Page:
“It’s been a great benefit because without it, I don’t know that would I be able to actually finish this semester,” said Matthew Brown, a third-year student earning his doctorate of pharmacy at the school.
After Brown learned he would need cancer treatments every three weeks, he reached out to Brad Wingo, director of student affairs at the pharmacy school, and found out he could reserve the robots to virtually attend classes.
Pharmacy professor Jo Ellen Rodgers said the robot showed up on the first day of class while students were introducing themselves.
“Everybody on the right side of the table went, and the robot was with the table, and he went next. We were all kind of surprised. We got a sense of wow ... it’s as if he was there,” she said.
Brown said it is fairly easy to use and control the volume, height and movement of the robot.
“It looks a lot like FaceTime or your regular Apple products,” Brown said.
Brown said the robot is most beneficial for classes based on small-group discussions.
“It’s a class where we learned a lot from each other — as far as when we come in, we might discuss, basically, mock patients’ cases. It’s just been important that I don’t miss that,” he said.
The school is always looking for more options to be able to interact with students on a one-on-one basis, said Victoria Hammett, an instructional technologist at the pharmacy school.
The school’s Office of Educational Technology asked professors, one of the associate deans and a few students for feedback on several options, and the Double Robotics robot stood out for a few reasons.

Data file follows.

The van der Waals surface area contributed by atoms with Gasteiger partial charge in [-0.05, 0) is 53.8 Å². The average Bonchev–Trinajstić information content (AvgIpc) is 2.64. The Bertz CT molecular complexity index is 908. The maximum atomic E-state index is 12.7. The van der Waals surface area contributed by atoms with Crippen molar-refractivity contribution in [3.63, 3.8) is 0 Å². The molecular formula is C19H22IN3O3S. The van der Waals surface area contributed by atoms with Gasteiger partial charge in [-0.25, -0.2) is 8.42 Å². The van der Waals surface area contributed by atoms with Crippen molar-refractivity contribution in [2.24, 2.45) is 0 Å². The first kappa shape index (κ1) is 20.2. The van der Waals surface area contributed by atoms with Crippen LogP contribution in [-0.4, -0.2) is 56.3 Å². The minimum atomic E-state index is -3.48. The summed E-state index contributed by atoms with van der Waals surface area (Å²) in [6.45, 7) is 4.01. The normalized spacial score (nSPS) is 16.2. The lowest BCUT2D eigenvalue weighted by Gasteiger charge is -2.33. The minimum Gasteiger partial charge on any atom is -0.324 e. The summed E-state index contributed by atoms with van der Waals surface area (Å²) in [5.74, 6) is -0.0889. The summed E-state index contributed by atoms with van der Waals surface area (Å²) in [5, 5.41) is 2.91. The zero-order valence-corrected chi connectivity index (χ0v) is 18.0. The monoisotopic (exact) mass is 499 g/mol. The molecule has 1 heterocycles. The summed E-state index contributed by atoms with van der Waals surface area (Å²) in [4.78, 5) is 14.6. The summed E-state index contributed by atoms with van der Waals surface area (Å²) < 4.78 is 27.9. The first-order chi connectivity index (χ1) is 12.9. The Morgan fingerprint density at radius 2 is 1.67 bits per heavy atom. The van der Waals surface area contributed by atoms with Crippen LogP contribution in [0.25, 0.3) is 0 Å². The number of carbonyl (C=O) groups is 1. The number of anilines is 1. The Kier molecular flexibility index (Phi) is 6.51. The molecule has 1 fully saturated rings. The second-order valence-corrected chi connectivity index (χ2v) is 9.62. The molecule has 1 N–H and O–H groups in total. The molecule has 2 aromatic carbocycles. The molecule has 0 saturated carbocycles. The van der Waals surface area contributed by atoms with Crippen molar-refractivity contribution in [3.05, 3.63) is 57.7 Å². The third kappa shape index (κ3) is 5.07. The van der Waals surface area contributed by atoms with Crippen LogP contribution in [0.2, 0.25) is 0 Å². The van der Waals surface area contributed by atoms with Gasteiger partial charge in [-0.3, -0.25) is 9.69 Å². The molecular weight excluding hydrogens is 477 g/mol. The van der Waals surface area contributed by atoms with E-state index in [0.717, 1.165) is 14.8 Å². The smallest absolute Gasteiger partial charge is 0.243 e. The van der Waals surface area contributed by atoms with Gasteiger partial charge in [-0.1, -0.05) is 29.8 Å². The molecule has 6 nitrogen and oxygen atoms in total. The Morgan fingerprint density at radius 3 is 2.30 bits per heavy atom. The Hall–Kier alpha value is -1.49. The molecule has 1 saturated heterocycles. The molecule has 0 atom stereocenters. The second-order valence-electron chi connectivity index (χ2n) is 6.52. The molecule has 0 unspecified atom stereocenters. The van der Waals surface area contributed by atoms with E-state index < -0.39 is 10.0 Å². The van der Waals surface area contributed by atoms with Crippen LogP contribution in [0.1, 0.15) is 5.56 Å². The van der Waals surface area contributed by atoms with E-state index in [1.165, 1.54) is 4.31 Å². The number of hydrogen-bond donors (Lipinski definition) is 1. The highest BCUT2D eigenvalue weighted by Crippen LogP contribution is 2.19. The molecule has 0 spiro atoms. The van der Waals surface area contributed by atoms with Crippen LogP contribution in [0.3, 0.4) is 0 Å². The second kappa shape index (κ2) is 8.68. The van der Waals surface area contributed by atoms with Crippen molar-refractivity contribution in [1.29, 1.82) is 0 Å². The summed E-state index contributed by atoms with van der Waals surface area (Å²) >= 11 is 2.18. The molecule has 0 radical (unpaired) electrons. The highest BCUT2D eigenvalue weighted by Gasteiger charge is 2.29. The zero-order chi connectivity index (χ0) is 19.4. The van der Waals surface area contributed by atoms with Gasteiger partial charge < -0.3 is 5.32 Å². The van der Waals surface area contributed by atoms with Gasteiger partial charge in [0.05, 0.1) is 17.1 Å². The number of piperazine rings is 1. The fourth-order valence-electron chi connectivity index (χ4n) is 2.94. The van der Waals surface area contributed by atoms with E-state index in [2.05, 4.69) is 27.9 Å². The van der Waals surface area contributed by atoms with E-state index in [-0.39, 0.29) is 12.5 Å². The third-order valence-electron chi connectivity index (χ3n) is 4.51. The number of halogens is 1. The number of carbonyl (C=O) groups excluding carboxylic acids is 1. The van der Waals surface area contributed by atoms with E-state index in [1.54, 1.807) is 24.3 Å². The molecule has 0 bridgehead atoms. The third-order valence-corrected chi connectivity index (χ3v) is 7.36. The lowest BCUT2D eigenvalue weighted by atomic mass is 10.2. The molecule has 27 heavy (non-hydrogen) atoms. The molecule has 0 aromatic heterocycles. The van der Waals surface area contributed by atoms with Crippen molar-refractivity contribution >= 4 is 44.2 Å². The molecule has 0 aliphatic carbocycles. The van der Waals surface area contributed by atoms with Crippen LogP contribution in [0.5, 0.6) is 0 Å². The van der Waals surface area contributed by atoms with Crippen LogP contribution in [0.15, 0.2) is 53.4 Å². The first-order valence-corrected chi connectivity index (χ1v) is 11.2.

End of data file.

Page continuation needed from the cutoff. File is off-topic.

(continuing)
“It is very easy to handle, and it’s very easy to connect and use,” Hammett said.
She also said the price is reasonable for the school’s present technological setup. The cost requires $2,500 for this particular robot, $500 for the iPad and $300 for the charging station.
The Eshelman School of Pharmacy now has three Double Robotics robots. Two of them are on main campus, and one is at the school’s Asheville location.
Rodgers said she was very appreciative of the technology staff in helping set up the robot.
“We could have the robot, but if we didn’t have our support desk — they were so attentive. It definitely wouldn’t work without (them). They were a very key component in the success of this,” Rodgers said.
Students, faculty and staff can reserve the robots for up to a day at a time.
Rodgers said the Double Robotics robot is close to perfect, but there are some drawbacks common for videoconferencing technology.
“Sometimes it’s difficult, when multiple people are talking, to focus on one person,” Brown said. “It might freeze a little bit or have a little bit of glitch where you miss a few seconds, but for the most part, it’s very reliable.”